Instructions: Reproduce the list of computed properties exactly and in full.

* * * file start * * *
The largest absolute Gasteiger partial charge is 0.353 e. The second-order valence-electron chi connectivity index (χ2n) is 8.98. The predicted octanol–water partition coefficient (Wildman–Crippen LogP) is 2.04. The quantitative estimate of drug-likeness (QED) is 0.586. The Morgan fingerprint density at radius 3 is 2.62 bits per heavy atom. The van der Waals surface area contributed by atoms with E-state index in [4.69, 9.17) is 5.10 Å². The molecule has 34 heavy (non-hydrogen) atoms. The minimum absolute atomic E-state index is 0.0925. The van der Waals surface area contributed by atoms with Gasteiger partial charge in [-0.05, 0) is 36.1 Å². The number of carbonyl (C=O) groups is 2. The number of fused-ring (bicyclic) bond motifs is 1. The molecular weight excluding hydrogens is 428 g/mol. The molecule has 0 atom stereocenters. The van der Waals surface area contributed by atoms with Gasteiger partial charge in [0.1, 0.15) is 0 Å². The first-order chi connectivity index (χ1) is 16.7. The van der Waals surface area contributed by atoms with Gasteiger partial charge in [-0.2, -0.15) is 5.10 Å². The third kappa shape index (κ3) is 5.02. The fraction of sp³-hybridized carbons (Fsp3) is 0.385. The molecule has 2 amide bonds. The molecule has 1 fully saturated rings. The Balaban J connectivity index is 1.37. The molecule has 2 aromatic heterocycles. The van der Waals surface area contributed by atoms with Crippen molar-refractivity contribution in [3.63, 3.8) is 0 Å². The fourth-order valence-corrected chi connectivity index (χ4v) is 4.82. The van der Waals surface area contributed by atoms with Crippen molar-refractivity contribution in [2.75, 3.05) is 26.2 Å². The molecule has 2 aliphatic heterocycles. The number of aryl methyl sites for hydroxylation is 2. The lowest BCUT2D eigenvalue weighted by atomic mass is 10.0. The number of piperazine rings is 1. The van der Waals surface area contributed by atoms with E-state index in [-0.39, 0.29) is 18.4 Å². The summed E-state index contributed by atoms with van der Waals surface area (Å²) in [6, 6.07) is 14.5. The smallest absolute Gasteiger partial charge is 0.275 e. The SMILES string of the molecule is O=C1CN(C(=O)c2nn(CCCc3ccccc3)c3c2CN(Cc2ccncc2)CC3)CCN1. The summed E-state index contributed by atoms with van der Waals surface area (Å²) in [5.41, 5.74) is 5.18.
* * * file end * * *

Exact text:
The largest absolute Gasteiger partial charge is 0.353 e. The second-order valence-electron chi connectivity index (χ2n) is 8.98. The predicted octanol–water partition coefficient (Wildman–Crippen LogP) is 2.04. The quantitative estimate of drug-likeness (QED) is 0.586. The Morgan fingerprint density at radius 3 is 2.62 bits per heavy atom. The van der Waals surface area contributed by atoms with E-state index in [4.69, 9.17) is 5.10 Å². The molecule has 34 heavy (non-hydrogen) atoms. The minimum absolute atomic E-state index is 0.0925. The van der Waals surface area contributed by atoms with Gasteiger partial charge in [-0.05, 0) is 36.1 Å². The number of carbonyl (C=O) groups is 2. The number of fused-ring (bicyclic) bond motifs is 1. The molecular weight excluding hydrogens is 428 g/mol. The molecule has 0 atom stereocenters. The van der Waals surface area contributed by atoms with Gasteiger partial charge in [0.1, 0.15) is 0 Å². The first-order chi connectivity index (χ1) is 16.7. The van der Waals surface area contributed by atoms with Gasteiger partial charge in [-0.2, -0.15) is 5.10 Å². The third kappa shape index (κ3) is 5.02. The fraction of sp³-hybridized carbons (Fsp3) is 0.385. The molecule has 2 amide bonds. The molecule has 1 fully saturated rings. The Balaban J connectivity index is 1.37. The molecule has 2 aromatic heterocycles. The van der Waals surface area contributed by atoms with Crippen molar-refractivity contribution in [3.63, 3.8) is 0 Å². The fourth-order valence-corrected chi connectivity index (χ4v) is 4.82. The van der Waals surface area contributed by atoms with Crippen molar-refractivity contribution in [2.75, 3.05) is 26.2 Å². The molecule has 2 aliphatic heterocycles. The number of aryl methyl sites for hydroxylation is 2. The lowest BCUT2D eigenvalue weighted by atomic mass is 10.0. The number of piperazine rings is 1. The van der Waals surface area contributed by atoms with E-state index in [-0.39, 0.29) is 18.4 Å². The summed E-state index contributed by atoms with van der Waals surface area (Å²) in [6, 6.07) is 14.5. The smallest absolute Gasteiger partial charge is 0.275 e. The SMILES string of the molecule is O=C1CN(C(=O)c2nn(CCCc3ccccc3)c3c2CN(Cc2ccncc2)CC3)CCN1. The summed E-state index contributed by atoms with van der Waals surface area (Å²) in [5.41, 5.74) is 5.18.